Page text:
Social media -- get it right and your company can soar to viral internet fame. Get it wrong and your brand could languish in obscurity. To help crack the code to the perfect social media messaging mix we spoke with three savvy business leaders whose passion for social media comes through loud and clear on their Twitter, Facebook and Instagram pages.
Here are their top three tips to master the basics of social media marketing :
1. Put down the megaphone and listen.
"A lot of entrepreneurs fail [with social media] because they're talking at people," says Dave Brown, director of digital strategy for New York-based experiential marketing agency MKG, whose clients include NBC Universal and Evian.
"Put the megaphone down and listen, join conversations organically. Let them see your passion for what you do," he says. Brown knows how get potential customers to join the conversation, at his previous position as social media specialist for Etsy, he increased unique visits on Etsy's social platforms by more than 200 percent.
One way to start the conversation is to provide something of value to your customers and fans. "Always make sure what you're broadcasting is meaningful and relevant to people's lives," Brown suggests. For example, Evian posts inspiring quotes on its Facebook page for “Motivation Mondays” to help fans start the week off right.
2. Don't let your intern handle your social
You may be busy, but you can't afford not to know what's being said by your brand. Geoff Alexander, president of Wow Bao, an Asian steamed-bun franchise, oversees all of his company's social media, and no tweet goes out without him seeing it first. He says social media is the last thing a business owner should give up because nobody knows the company like its owner.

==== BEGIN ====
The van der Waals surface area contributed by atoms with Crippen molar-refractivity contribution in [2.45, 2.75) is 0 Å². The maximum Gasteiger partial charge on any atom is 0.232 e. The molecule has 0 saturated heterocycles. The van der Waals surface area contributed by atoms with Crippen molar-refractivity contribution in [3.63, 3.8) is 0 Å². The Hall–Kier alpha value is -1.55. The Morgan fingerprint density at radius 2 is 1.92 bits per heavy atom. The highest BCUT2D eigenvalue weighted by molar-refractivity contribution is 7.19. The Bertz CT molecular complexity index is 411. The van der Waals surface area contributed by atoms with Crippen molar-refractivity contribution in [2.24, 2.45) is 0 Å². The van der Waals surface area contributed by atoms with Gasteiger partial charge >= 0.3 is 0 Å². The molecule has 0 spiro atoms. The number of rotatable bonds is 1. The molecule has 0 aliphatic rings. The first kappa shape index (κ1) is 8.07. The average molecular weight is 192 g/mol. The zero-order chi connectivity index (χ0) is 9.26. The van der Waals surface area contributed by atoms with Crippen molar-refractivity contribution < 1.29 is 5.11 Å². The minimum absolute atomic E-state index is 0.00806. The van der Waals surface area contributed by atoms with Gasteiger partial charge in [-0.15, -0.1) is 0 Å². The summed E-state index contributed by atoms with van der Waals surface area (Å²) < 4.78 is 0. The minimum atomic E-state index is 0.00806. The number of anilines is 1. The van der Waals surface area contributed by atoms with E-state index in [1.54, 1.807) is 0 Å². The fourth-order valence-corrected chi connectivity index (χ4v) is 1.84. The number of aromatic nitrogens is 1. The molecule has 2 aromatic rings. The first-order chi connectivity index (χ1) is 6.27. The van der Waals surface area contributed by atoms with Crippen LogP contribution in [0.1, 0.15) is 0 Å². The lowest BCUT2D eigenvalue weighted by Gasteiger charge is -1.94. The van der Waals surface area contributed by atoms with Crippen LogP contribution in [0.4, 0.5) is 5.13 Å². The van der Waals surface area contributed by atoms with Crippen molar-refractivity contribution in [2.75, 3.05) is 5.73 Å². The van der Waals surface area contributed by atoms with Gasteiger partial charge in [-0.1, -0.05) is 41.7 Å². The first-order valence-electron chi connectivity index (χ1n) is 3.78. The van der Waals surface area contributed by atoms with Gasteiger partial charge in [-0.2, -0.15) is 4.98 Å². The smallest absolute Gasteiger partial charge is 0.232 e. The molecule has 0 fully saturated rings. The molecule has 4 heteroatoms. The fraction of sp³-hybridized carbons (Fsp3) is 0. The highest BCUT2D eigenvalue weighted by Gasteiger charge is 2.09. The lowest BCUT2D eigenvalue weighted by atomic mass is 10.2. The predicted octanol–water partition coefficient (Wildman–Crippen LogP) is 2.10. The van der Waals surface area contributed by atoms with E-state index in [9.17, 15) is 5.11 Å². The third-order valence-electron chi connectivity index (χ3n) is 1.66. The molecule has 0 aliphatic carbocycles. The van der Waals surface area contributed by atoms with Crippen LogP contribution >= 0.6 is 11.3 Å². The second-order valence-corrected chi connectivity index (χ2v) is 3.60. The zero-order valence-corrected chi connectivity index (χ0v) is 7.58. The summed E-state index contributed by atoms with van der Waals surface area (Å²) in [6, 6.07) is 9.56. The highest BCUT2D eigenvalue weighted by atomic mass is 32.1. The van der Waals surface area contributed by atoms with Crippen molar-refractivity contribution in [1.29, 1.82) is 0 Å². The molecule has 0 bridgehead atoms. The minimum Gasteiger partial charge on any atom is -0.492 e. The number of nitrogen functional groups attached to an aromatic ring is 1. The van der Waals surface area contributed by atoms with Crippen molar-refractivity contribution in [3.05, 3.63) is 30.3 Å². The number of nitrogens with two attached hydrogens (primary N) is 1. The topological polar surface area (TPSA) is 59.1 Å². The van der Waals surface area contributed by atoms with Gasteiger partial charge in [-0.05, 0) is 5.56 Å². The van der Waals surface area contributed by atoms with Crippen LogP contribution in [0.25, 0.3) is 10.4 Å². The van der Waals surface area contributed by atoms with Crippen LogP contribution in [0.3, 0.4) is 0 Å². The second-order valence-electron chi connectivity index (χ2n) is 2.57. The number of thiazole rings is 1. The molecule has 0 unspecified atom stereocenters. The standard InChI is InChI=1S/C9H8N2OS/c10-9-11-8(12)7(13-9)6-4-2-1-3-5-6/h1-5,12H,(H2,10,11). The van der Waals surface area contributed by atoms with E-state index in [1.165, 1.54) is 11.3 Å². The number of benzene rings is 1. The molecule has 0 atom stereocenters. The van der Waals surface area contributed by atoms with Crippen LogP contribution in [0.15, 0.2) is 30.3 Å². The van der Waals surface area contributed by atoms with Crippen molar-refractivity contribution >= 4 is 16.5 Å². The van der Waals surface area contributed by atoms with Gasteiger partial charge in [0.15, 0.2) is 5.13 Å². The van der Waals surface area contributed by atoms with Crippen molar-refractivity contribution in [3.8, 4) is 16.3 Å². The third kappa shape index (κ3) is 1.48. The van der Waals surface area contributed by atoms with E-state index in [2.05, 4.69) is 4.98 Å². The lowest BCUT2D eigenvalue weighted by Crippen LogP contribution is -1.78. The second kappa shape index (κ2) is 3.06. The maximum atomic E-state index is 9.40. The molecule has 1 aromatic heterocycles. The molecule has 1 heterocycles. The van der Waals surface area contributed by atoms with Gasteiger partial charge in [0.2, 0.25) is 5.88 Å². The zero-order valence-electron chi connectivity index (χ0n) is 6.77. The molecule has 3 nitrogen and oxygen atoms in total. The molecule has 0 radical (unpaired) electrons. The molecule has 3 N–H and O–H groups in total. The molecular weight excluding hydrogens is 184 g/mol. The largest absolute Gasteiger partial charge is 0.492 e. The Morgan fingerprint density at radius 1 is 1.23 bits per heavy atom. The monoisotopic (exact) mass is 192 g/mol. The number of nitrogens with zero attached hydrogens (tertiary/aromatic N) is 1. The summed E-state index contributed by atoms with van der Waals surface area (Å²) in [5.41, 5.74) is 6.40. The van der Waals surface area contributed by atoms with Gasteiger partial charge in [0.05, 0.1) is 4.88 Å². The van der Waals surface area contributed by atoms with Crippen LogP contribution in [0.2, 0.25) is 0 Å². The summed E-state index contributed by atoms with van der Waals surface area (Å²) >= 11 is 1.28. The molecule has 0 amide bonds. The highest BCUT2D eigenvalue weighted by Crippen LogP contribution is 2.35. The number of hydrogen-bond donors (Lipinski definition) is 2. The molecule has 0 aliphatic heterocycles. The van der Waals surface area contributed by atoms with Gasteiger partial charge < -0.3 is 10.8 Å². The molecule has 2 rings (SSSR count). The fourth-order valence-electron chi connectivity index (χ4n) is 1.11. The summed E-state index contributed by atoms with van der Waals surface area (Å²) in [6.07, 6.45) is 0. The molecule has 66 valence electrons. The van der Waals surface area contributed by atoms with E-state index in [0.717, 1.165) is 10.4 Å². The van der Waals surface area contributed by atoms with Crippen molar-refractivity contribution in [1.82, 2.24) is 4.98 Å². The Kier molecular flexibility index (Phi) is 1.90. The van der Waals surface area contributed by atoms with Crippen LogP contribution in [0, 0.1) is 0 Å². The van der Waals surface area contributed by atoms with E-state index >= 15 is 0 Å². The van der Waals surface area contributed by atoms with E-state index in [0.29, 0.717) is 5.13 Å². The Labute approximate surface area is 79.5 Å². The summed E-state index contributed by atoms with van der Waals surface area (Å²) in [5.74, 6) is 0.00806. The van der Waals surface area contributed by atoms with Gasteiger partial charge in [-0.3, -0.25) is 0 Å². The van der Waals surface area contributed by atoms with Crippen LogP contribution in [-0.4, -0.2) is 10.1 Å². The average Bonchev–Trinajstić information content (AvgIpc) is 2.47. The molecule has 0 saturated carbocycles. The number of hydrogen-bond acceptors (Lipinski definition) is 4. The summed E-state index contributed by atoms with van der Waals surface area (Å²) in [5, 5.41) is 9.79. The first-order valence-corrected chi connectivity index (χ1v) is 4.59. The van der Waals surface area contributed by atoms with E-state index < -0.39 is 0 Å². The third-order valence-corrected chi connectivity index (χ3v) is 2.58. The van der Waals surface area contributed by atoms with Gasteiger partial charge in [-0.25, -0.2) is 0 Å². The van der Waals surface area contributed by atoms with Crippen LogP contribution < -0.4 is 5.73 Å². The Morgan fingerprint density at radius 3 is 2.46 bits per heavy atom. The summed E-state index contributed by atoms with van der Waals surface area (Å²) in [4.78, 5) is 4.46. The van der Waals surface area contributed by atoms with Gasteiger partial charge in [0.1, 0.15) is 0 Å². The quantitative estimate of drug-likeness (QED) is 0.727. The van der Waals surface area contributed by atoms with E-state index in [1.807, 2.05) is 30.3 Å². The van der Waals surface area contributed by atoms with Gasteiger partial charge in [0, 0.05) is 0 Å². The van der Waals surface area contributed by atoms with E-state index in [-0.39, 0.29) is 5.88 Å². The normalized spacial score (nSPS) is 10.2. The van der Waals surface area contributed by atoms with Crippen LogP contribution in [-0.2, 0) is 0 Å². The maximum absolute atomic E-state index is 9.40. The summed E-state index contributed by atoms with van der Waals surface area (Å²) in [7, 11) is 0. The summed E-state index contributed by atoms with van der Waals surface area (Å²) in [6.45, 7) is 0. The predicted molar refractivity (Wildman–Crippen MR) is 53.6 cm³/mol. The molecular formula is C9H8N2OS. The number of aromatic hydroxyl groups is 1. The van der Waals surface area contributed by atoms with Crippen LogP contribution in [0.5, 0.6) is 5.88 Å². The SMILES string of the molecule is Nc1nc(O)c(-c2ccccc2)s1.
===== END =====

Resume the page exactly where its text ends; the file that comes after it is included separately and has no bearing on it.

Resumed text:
Take, for example, Celebrity Boutique, the online retailer that tweeted about a Kim Kardashian-inspired dress called the “Aurora” during the Aurora, Colorado massacre in July 2012. The company deleted the tweet and apologized, but the damage was done.
"If [a company] pushes social media to an entry-level employee, it really undermines the importance," says Dan Kim, founder and chief concept officer of Dallas-based Red Mango, a top-rated frozen yogurt franchise, has built a following of more than 700,000 Facebook fans and 1.7 million Twitter followers (on his personal page) without national advertising.
"[You're] turning over the brand's reputation to someone who knows nothing about it." If a television reporter wants to interview the company, you'd send the CEO. The same goes for social media. If you absolutely can't make time for social media, make sure you find someone you trust that knows your brand inside and out and how to represent it over social media.
3. Find your sweet spot.
Finding the right social media strategy can be daunting. Alexander suggests that business owners pick one medium they feel comfortable with to start, and be patient as they find their voice.
Brown suggests entrepreneurs ask themselves these questions: What's your goal? If you hit 1,000 followers, then what? Who's your target market? "There's no specific number [of posts] to push out a day. It's all about finding your groove," Brown says.
The great thing about social media is you can pivot at any time, and experiment to find out what works best for your business. Kim agrees, noting that business owners often "overthink social media and are afraid of it. [Social media] is a new way of communicating and enjoying content. Don’t be afraid of it.”
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